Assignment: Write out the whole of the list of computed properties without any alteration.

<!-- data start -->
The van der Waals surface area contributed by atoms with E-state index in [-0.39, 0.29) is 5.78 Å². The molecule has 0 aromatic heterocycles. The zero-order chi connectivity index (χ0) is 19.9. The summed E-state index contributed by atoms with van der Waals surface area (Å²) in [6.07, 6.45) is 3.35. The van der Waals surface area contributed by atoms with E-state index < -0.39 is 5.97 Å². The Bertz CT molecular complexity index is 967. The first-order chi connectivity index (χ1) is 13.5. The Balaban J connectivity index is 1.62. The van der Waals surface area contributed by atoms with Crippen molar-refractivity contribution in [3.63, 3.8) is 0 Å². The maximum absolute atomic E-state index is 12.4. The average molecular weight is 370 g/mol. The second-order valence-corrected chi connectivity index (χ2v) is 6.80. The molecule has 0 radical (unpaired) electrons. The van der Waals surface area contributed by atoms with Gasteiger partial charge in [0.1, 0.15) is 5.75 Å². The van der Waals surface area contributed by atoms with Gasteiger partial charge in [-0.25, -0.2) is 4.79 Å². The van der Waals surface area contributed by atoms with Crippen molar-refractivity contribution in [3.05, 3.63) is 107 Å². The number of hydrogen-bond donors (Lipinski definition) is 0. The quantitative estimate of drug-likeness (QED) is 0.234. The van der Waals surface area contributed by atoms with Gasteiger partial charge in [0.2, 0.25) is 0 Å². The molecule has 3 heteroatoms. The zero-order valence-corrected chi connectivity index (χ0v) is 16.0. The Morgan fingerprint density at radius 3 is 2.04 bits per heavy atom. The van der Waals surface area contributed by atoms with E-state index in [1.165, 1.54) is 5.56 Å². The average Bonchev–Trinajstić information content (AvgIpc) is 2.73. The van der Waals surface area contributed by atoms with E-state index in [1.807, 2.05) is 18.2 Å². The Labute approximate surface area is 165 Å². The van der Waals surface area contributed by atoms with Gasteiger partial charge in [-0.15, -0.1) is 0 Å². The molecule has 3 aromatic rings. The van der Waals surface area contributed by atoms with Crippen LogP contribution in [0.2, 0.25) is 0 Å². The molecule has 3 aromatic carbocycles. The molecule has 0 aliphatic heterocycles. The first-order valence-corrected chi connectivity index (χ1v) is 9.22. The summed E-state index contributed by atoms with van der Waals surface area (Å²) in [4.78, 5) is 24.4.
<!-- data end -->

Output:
The van der Waals surface area contributed by atoms with E-state index in [-0.39, 0.29) is 5.78 Å². The molecule has 0 aromatic heterocycles. The zero-order chi connectivity index (χ0) is 19.9. The summed E-state index contributed by atoms with van der Waals surface area (Å²) in [6.07, 6.45) is 3.35. The van der Waals surface area contributed by atoms with E-state index < -0.39 is 5.97 Å². The Bertz CT molecular complexity index is 967. The first-order chi connectivity index (χ1) is 13.5. The Balaban J connectivity index is 1.62. The van der Waals surface area contributed by atoms with Crippen molar-refractivity contribution in [3.63, 3.8) is 0 Å². The maximum absolute atomic E-state index is 12.4. The average molecular weight is 370 g/mol. The second-order valence-corrected chi connectivity index (χ2v) is 6.80. The molecule has 0 radical (unpaired) electrons. The van der Waals surface area contributed by atoms with Gasteiger partial charge in [0.1, 0.15) is 5.75 Å². The van der Waals surface area contributed by atoms with Gasteiger partial charge in [-0.25, -0.2) is 4.79 Å². The van der Waals surface area contributed by atoms with Crippen molar-refractivity contribution in [3.05, 3.63) is 107 Å². The number of hydrogen-bond donors (Lipinski definition) is 0. The quantitative estimate of drug-likeness (QED) is 0.234. The van der Waals surface area contributed by atoms with Gasteiger partial charge in [0.2, 0.25) is 0 Å². The molecule has 3 heteroatoms. The zero-order valence-corrected chi connectivity index (χ0v) is 16.0. The Morgan fingerprint density at radius 3 is 2.04 bits per heavy atom. The van der Waals surface area contributed by atoms with E-state index in [1.165, 1.54) is 5.56 Å². The average Bonchev–Trinajstić information content (AvgIpc) is 2.73. The van der Waals surface area contributed by atoms with E-state index in [1.807, 2.05) is 18.2 Å². The Labute approximate surface area is 165 Å². The van der Waals surface area contributed by atoms with Gasteiger partial charge in [-0.15, -0.1) is 0 Å². The molecule has 3 aromatic rings. The van der Waals surface area contributed by atoms with Crippen LogP contribution in [0.2, 0.25) is 0 Å². The molecule has 3 aromatic carbocycles. The molecule has 0 aliphatic heterocycles. The first-order valence-corrected chi connectivity index (χ1v) is 9.22. The summed E-state index contributed by atoms with van der Waals surface area (Å²) in [4.78, 5) is 24.4.